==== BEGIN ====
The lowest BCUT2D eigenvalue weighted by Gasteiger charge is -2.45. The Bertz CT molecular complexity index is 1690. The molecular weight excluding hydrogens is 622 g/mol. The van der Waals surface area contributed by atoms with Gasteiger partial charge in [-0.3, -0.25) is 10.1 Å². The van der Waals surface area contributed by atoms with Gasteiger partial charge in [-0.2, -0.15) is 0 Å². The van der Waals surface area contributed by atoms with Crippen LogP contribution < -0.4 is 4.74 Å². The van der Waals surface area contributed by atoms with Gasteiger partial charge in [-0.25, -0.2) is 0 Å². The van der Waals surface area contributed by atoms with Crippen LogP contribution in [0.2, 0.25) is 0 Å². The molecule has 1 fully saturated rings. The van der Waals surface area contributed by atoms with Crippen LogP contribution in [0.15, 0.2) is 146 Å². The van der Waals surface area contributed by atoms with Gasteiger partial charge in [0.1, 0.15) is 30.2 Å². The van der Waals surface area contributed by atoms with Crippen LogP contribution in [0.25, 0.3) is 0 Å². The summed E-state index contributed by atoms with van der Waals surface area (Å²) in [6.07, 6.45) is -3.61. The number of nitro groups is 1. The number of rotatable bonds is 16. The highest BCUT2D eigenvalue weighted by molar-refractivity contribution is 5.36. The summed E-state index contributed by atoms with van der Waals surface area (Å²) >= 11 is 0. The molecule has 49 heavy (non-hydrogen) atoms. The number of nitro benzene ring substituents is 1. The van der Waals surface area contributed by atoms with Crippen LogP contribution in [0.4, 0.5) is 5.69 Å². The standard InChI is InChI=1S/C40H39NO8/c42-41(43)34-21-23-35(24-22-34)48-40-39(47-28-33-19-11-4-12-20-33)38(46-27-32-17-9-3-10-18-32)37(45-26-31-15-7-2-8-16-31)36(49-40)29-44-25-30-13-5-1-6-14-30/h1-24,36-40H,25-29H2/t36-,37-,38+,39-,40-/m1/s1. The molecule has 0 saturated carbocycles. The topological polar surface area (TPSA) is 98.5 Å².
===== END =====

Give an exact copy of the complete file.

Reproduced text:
The lowest BCUT2D eigenvalue weighted by Gasteiger charge is -2.45. The Bertz CT molecular complexity index is 1690. The molecular weight excluding hydrogens is 622 g/mol. The van der Waals surface area contributed by atoms with Gasteiger partial charge in [-0.3, -0.25) is 10.1 Å². The van der Waals surface area contributed by atoms with Gasteiger partial charge in [-0.2, -0.15) is 0 Å². The van der Waals surface area contributed by atoms with Crippen LogP contribution < -0.4 is 4.74 Å². The van der Waals surface area contributed by atoms with Gasteiger partial charge in [-0.25, -0.2) is 0 Å². The van der Waals surface area contributed by atoms with Crippen LogP contribution in [0.2, 0.25) is 0 Å². The molecule has 1 fully saturated rings. The van der Waals surface area contributed by atoms with Crippen LogP contribution in [0.15, 0.2) is 146 Å². The van der Waals surface area contributed by atoms with Gasteiger partial charge in [0.1, 0.15) is 30.2 Å². The van der Waals surface area contributed by atoms with Crippen LogP contribution in [0.25, 0.3) is 0 Å². The summed E-state index contributed by atoms with van der Waals surface area (Å²) in [6.07, 6.45) is -3.61. The number of nitro groups is 1. The number of rotatable bonds is 16. The highest BCUT2D eigenvalue weighted by molar-refractivity contribution is 5.36. The summed E-state index contributed by atoms with van der Waals surface area (Å²) >= 11 is 0. The molecule has 49 heavy (non-hydrogen) atoms. The number of nitro benzene ring substituents is 1. The van der Waals surface area contributed by atoms with Crippen LogP contribution in [0.4, 0.5) is 5.69 Å². The standard InChI is InChI=1S/C40H39NO8/c42-41(43)34-21-23-35(24-22-34)48-40-39(47-28-33-19-11-4-12-20-33)38(46-27-32-17-9-3-10-18-32)37(45-26-31-15-7-2-8-16-31)36(49-40)29-44-25-30-13-5-1-6-14-30/h1-24,36-40H,25-29H2/t36-,37-,38+,39-,40-/m1/s1. The molecule has 0 saturated carbocycles. The topological polar surface area (TPSA) is 98.5 Å².